This is a list of cities, towns and villages in the county of Cumbria , England. See the list of places in England for places in other counties.
The Barony of Westmorland also known as North Westmorland, the Barony of Appleby, Appleshire or the Bottom of Westmorland, was one of two baronies making up the English historical county of Westmorland, the other being the Barony of Kendal. Geographically, the barony covered the northern part of the larger county of the same name, and was divided into two wards – East Ward and West Ward. It covered an area similar to that of the Eden District of the new county of Cumbria, although it did not include Penrith, which is now the administrative capital of the district.
Dacre is a small village, civil parish and electoral ward in the Lake District National Park in the Eden District of Cumbria, England. Historically in Cumberland, in the 2001 census, the parish, which includes Newbiggin and Stainton, had a population of 1,326, increasing to 1,438 at the 2011 Census.
Muchland is a medieval manor in Low Furness in the county of Cumbria in northern England. The manor was the seat of the Lords of Aldingham, and included at its peak the villages of Bardsea, Urswick, Scales, Stainton, Sunbrick, Baycliff, Gleaston, Aldingham, Dendron, Leece and Newbiggin. The area also features the historic remains of Gleaston Castle, Aldingham Castle, Gleaston Water Mill, the Druids' Temple at Birkrigg, plus many prehistoric remains around Urswick and Scales.
Seathwaite Fell is an area of the Lake District in Cumbria, England. It stands above the hamlet of the same name at the head of Borrowdale.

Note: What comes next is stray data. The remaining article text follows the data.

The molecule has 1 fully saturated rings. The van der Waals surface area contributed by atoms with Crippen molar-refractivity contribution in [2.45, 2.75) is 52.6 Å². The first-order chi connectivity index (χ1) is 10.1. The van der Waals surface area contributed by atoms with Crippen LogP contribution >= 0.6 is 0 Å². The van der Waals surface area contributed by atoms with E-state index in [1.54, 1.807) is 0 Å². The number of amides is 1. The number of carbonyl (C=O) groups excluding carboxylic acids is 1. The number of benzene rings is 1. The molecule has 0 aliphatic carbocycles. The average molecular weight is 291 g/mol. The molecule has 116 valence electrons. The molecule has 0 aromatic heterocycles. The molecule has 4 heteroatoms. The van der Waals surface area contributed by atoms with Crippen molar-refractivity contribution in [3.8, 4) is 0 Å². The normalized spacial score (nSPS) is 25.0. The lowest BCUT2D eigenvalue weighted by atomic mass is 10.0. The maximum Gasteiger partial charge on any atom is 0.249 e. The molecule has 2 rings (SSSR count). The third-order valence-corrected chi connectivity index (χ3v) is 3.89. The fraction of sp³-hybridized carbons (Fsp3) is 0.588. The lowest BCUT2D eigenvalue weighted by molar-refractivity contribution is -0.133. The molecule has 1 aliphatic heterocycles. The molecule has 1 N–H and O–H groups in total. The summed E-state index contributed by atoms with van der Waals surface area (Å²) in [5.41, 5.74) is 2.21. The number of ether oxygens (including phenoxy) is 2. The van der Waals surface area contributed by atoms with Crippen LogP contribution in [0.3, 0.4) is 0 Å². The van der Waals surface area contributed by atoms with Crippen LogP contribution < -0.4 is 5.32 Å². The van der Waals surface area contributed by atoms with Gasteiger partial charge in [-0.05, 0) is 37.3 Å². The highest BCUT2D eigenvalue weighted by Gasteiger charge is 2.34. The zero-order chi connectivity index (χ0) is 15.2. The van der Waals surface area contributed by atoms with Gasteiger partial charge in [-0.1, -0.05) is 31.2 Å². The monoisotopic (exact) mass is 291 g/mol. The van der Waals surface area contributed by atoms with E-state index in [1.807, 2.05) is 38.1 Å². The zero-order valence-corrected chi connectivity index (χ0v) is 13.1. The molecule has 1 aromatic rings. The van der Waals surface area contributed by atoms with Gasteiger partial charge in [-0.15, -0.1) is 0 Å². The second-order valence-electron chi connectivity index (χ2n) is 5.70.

The castles displayed on each map are those listed in the List of castles in England for the corresponding county. Click on the red or green dot to display a detailed map showing the location of the castle. Green dots represent for the most part castles of which substantial remains survive, red dots represent castles of which only earthworks or vestiges survive, or in a few cases castles of which there are no visible remains.
There are a number of listed buildings in Cumbria. The term "listed building", in the United Kingdom, refers to a building or structure designated as being of special architectural, historical, or cultural significance. Details of all the listed buildings are contained in the National Heritage List for England. They are categorised in three grades: Grade I consists of buildings of outstanding architectural or historical interest, Grade II* includes significant buildings of more than local interest and Grade II consists of buildings of special architectural or historical interest. Buildings in England are listed by the Secretary of State for Culture, Media and Sport on recommendations provided by English Heritage, which also determines the grading.
National Cycle Network (NCN) Route 71 is a Sustrans National Route that runs from Whitehaven and Workington on the Cumbrian coast to Kirby Knowle in North Yorkshire to join NCN Route 65. The route is fully open and signed in both directions.